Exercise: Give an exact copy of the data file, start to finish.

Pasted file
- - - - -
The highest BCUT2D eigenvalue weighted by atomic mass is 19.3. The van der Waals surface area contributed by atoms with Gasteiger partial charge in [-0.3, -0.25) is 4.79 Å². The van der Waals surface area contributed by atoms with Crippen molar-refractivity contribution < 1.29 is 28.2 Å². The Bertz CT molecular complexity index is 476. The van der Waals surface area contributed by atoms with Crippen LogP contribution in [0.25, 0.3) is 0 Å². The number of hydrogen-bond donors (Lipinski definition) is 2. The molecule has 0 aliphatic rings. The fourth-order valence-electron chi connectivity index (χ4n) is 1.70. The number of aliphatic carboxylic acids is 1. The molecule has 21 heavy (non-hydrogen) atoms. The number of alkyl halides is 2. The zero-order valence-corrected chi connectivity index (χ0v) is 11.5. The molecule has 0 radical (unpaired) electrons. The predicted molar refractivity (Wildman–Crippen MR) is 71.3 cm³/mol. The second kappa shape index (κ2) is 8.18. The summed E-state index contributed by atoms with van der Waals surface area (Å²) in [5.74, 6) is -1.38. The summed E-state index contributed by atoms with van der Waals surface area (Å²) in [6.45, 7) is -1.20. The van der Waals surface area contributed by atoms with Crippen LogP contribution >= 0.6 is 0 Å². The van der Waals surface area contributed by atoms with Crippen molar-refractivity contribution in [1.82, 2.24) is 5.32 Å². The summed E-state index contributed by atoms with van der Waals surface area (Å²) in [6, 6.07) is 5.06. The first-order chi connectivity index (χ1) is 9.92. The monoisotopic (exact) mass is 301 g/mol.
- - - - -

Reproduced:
The highest BCUT2D eigenvalue weighted by atomic mass is 19.3. The van der Waals surface area contributed by atoms with Gasteiger partial charge in [-0.3, -0.25) is 4.79 Å². The van der Waals surface area contributed by atoms with Crippen molar-refractivity contribution < 1.29 is 28.2 Å². The Bertz CT molecular complexity index is 476. The van der Waals surface area contributed by atoms with Crippen LogP contribution in [0.25, 0.3) is 0 Å². The number of hydrogen-bond donors (Lipinski definition) is 2. The molecule has 0 aliphatic rings. The fourth-order valence-electron chi connectivity index (χ4n) is 1.70. The number of aliphatic carboxylic acids is 1. The molecule has 21 heavy (non-hydrogen) atoms. The number of alkyl halides is 2. The zero-order valence-corrected chi connectivity index (χ0v) is 11.5. The molecule has 0 radical (unpaired) electrons. The predicted molar refractivity (Wildman–Crippen MR) is 71.3 cm³/mol. The second kappa shape index (κ2) is 8.18. The summed E-state index contributed by atoms with van der Waals surface area (Å²) in [5.74, 6) is -1.38. The summed E-state index contributed by atoms with van der Waals surface area (Å²) in [6.45, 7) is -1.20. The van der Waals surface area contributed by atoms with Crippen LogP contribution >= 0.6 is 0 Å². The van der Waals surface area contributed by atoms with Crippen molar-refractivity contribution in [1.82, 2.24) is 5.32 Å². The summed E-state index contributed by atoms with van der Waals surface area (Å²) in [6, 6.07) is 5.06. The first-order chi connectivity index (χ1) is 9.92. The monoisotopic (exact) mass is 301 g/mol.